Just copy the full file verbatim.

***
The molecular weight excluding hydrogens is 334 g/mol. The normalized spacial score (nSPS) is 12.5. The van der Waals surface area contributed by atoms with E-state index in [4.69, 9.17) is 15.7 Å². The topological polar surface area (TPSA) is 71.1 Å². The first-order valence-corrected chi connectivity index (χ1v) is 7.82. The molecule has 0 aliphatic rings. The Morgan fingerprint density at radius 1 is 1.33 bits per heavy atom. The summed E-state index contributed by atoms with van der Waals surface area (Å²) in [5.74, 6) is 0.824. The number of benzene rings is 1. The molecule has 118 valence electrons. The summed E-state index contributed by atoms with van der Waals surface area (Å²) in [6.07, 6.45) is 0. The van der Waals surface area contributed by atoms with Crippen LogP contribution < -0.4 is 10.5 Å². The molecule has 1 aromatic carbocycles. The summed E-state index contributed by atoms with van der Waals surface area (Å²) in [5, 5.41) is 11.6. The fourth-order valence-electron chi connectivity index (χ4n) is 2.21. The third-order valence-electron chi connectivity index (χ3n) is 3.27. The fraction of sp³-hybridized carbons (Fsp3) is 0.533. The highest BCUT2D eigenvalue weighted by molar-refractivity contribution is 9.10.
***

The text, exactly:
The molecular weight excluding hydrogens is 334 g/mol. The normalized spacial score (nSPS) is 12.5. The van der Waals surface area contributed by atoms with E-state index in [4.69, 9.17) is 15.7 Å². The topological polar surface area (TPSA) is 71.1 Å². The first-order valence-corrected chi connectivity index (χ1v) is 7.82. The molecule has 0 aliphatic rings. The Morgan fingerprint density at radius 1 is 1.33 bits per heavy atom. The summed E-state index contributed by atoms with van der Waals surface area (Å²) in [5.74, 6) is 0.824. The number of benzene rings is 1. The molecule has 118 valence electrons. The summed E-state index contributed by atoms with van der Waals surface area (Å²) in [6.07, 6.45) is 0. The van der Waals surface area contributed by atoms with Crippen LogP contribution < -0.4 is 10.5 Å². The molecule has 1 aromatic carbocycles. The summed E-state index contributed by atoms with van der Waals surface area (Å²) in [5, 5.41) is 11.6. The fourth-order valence-electron chi connectivity index (χ4n) is 2.21. The third-order valence-electron chi connectivity index (χ3n) is 3.27. The fraction of sp³-hybridized carbons (Fsp3) is 0.533. The highest BCUT2D eigenvalue weighted by molar-refractivity contribution is 9.10.